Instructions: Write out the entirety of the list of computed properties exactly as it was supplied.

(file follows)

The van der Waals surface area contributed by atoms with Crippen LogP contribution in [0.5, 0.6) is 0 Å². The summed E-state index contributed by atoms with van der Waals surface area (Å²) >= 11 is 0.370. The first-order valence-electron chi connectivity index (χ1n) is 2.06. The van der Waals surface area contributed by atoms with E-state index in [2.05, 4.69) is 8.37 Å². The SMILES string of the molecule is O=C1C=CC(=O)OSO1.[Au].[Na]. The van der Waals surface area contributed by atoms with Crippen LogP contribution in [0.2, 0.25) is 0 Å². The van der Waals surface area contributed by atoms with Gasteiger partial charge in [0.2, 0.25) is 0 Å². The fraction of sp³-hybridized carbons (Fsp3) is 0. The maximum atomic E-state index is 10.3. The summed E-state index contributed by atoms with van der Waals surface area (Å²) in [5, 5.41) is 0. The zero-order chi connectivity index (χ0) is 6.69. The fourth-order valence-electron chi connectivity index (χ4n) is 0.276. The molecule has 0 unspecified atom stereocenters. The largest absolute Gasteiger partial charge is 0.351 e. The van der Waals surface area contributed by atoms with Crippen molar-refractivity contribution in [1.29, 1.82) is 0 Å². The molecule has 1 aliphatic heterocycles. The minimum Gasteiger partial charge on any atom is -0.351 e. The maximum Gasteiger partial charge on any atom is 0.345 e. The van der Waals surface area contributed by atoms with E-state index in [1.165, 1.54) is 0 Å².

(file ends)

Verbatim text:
The van der Waals surface area contributed by atoms with Crippen LogP contribution in [0.5, 0.6) is 0 Å². The summed E-state index contributed by atoms with van der Waals surface area (Å²) >= 11 is 0.370. The first-order valence-electron chi connectivity index (χ1n) is 2.06. The van der Waals surface area contributed by atoms with E-state index in [2.05, 4.69) is 8.37 Å². The SMILES string of the molecule is O=C1C=CC(=O)OSO1.[Au].[Na]. The van der Waals surface area contributed by atoms with Crippen LogP contribution in [0.2, 0.25) is 0 Å². The van der Waals surface area contributed by atoms with Gasteiger partial charge in [0.2, 0.25) is 0 Å². The fraction of sp³-hybridized carbons (Fsp3) is 0. The maximum atomic E-state index is 10.3. The summed E-state index contributed by atoms with van der Waals surface area (Å²) in [5, 5.41) is 0. The zero-order chi connectivity index (χ0) is 6.69. The fourth-order valence-electron chi connectivity index (χ4n) is 0.276. The molecule has 0 unspecified atom stereocenters. The largest absolute Gasteiger partial charge is 0.351 e. The van der Waals surface area contributed by atoms with Crippen molar-refractivity contribution in [1.29, 1.82) is 0 Å². The molecule has 1 aliphatic heterocycles. The minimum Gasteiger partial charge on any atom is -0.351 e. The maximum Gasteiger partial charge on any atom is 0.345 e. The van der Waals surface area contributed by atoms with E-state index in [1.165, 1.54) is 0 Å².